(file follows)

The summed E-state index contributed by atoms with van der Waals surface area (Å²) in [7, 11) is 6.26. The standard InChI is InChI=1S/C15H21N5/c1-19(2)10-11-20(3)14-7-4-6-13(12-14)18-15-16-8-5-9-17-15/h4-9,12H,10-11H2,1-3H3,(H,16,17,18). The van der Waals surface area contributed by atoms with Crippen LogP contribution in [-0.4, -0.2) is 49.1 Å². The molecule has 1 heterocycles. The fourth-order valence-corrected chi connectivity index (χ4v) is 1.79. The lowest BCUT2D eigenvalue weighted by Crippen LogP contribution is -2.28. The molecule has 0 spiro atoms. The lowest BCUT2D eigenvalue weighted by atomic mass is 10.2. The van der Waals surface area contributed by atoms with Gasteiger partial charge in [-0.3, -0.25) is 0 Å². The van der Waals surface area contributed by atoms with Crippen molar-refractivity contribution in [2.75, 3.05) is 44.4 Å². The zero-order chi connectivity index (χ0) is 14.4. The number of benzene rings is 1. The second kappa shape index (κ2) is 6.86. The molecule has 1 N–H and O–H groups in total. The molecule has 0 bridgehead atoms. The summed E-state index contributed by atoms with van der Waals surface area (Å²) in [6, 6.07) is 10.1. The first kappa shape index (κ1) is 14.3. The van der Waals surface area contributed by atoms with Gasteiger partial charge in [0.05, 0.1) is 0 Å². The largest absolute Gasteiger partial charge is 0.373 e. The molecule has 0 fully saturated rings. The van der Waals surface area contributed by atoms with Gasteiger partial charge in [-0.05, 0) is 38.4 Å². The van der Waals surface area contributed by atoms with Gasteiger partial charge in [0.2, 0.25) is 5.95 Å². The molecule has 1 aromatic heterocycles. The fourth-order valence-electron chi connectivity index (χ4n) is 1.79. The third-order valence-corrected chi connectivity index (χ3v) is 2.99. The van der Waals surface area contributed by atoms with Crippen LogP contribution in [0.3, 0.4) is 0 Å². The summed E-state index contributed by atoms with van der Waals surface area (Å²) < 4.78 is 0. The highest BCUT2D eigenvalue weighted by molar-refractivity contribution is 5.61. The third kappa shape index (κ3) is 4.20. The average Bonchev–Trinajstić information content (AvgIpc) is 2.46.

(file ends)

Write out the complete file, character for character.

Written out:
The summed E-state index contributed by atoms with van der Waals surface area (Å²) in [7, 11) is 6.26. The standard InChI is InChI=1S/C15H21N5/c1-19(2)10-11-20(3)14-7-4-6-13(12-14)18-15-16-8-5-9-17-15/h4-9,12H,10-11H2,1-3H3,(H,16,17,18). The van der Waals surface area contributed by atoms with Crippen LogP contribution in [-0.4, -0.2) is 49.1 Å². The molecule has 1 heterocycles. The fourth-order valence-corrected chi connectivity index (χ4v) is 1.79. The lowest BCUT2D eigenvalue weighted by Crippen LogP contribution is -2.28. The molecule has 0 spiro atoms. The lowest BCUT2D eigenvalue weighted by atomic mass is 10.2. The van der Waals surface area contributed by atoms with Gasteiger partial charge in [-0.3, -0.25) is 0 Å². The van der Waals surface area contributed by atoms with Crippen molar-refractivity contribution in [2.75, 3.05) is 44.4 Å². The zero-order chi connectivity index (χ0) is 14.4. The number of benzene rings is 1. The second kappa shape index (κ2) is 6.86. The molecule has 1 N–H and O–H groups in total. The molecule has 0 bridgehead atoms. The summed E-state index contributed by atoms with van der Waals surface area (Å²) in [6, 6.07) is 10.1. The first kappa shape index (κ1) is 14.3. The van der Waals surface area contributed by atoms with Gasteiger partial charge in [0.05, 0.1) is 0 Å². The largest absolute Gasteiger partial charge is 0.373 e. The molecule has 0 fully saturated rings. The van der Waals surface area contributed by atoms with Gasteiger partial charge in [-0.05, 0) is 38.4 Å². The van der Waals surface area contributed by atoms with Gasteiger partial charge in [0.2, 0.25) is 5.95 Å². The molecule has 1 aromatic heterocycles. The fourth-order valence-electron chi connectivity index (χ4n) is 1.79. The third-order valence-corrected chi connectivity index (χ3v) is 2.99. The van der Waals surface area contributed by atoms with Crippen LogP contribution in [0.3, 0.4) is 0 Å². The summed E-state index contributed by atoms with van der Waals surface area (Å²) < 4.78 is 0. The highest BCUT2D eigenvalue weighted by molar-refractivity contribution is 5.61. The third kappa shape index (κ3) is 4.20. The average Bonchev–Trinajstić information content (AvgIpc) is 2.46.